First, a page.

Allergy shot or allergy pill? FDA approves new option
The new pill, available in May, could replace shots for a number of allergy sufferers.
Thu, Apr 03, 2014 at 11:24 AM
If you enjoy going to the doctor’s office to get allergy shots for months (or years) on end, then more power to you. For the other 99.99 percent of allergy sufferers, relief may be headed your way in the form of a pill developed to replace shots for those who are allergic to pollen.
Oralair, from the French company Stallergenes, has been approved for people ages 10 to 65 by the U.S. Food and Drug Administration. While there are no treatment modalities that can cure allergy permanently, the pill signals a new direction in immunotherapy – treatment in which sufferers are exposed to small amounts of the allergen to reduce sensitivity and symptoms when allergy season strikes.
Until now, aside from unapproved homeopathic and homemade treatments, immunotherapy has come in the form of shots. The new pill – effective against Sweet Vernal, Orchard, Perennial Rye, Timothy and Kentucky Blue Grass pollens – reduced the need for allergy medication by 16 percent to 30 percent in studies, according to the FDA.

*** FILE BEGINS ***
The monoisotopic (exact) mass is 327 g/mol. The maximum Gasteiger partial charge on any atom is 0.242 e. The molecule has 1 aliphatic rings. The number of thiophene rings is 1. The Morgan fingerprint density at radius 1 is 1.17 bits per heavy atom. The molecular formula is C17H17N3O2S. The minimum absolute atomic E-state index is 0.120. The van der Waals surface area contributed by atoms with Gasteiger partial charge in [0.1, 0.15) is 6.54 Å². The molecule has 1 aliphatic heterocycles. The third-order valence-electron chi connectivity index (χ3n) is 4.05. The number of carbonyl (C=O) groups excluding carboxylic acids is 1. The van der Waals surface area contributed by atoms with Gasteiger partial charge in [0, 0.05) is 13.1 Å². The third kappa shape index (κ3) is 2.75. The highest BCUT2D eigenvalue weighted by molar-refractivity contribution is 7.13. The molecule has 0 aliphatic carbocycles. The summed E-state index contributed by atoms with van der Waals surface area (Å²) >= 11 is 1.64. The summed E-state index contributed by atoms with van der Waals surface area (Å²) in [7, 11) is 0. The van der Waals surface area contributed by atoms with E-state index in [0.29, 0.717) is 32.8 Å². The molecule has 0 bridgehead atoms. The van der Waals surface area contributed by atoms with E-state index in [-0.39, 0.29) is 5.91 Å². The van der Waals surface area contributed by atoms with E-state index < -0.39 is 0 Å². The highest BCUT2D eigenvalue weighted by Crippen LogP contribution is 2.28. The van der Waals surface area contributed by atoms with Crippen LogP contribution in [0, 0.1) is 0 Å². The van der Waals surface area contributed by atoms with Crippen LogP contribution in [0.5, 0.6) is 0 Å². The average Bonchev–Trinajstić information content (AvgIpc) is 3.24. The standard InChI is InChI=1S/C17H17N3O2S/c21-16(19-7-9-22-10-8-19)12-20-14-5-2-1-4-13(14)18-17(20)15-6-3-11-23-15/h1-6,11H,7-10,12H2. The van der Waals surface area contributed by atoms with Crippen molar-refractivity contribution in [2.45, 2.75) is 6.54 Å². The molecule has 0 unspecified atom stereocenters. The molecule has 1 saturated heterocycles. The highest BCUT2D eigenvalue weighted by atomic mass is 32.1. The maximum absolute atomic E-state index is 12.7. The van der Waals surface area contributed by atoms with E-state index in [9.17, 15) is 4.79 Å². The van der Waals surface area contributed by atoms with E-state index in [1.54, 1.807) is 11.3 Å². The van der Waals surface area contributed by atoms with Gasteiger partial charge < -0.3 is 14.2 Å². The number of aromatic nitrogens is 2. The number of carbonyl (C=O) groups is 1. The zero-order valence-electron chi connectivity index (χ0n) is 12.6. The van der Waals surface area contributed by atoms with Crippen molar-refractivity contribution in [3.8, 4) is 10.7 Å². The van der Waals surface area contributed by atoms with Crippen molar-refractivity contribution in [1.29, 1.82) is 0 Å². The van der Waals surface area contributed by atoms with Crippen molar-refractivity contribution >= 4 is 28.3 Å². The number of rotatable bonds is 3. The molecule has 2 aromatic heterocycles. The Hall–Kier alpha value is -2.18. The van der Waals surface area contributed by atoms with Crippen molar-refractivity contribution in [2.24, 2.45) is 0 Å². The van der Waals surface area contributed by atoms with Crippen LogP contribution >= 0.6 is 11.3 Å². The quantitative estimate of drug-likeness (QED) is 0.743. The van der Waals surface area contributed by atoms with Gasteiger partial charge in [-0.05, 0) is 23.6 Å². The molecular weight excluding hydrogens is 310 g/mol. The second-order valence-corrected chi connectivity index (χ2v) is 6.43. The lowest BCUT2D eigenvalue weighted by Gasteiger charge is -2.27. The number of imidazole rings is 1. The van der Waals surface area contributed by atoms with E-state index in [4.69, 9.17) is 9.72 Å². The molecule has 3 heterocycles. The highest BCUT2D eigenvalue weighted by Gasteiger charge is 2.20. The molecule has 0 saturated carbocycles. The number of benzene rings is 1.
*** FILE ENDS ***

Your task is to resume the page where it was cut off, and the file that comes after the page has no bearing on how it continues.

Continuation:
And while that percentage may sound less than stellar, given the rise in seasonal hay fever, every bit may prove helpful. In the United States, pollen season has lengthened by up to 27 days since 1995, and experts say climate change may be to blame. Tests show that the more carbon dioxide in the atmosphere, the more plants generally grow and the more pollen they produce. If carbon dioxide emissions continue to increase, allergic conditions are expected to worsen.
The new pill will be available in May and although it will be a take-home pill, the first dose must be taken under medical supervision to monitor for severe allergic reactions. Like shots, it will take several months to start working. So although it may not help those with early summer symptoms this year, the future is looking a bit brighter for shot-shunning sufferers in allergy seasons to come.
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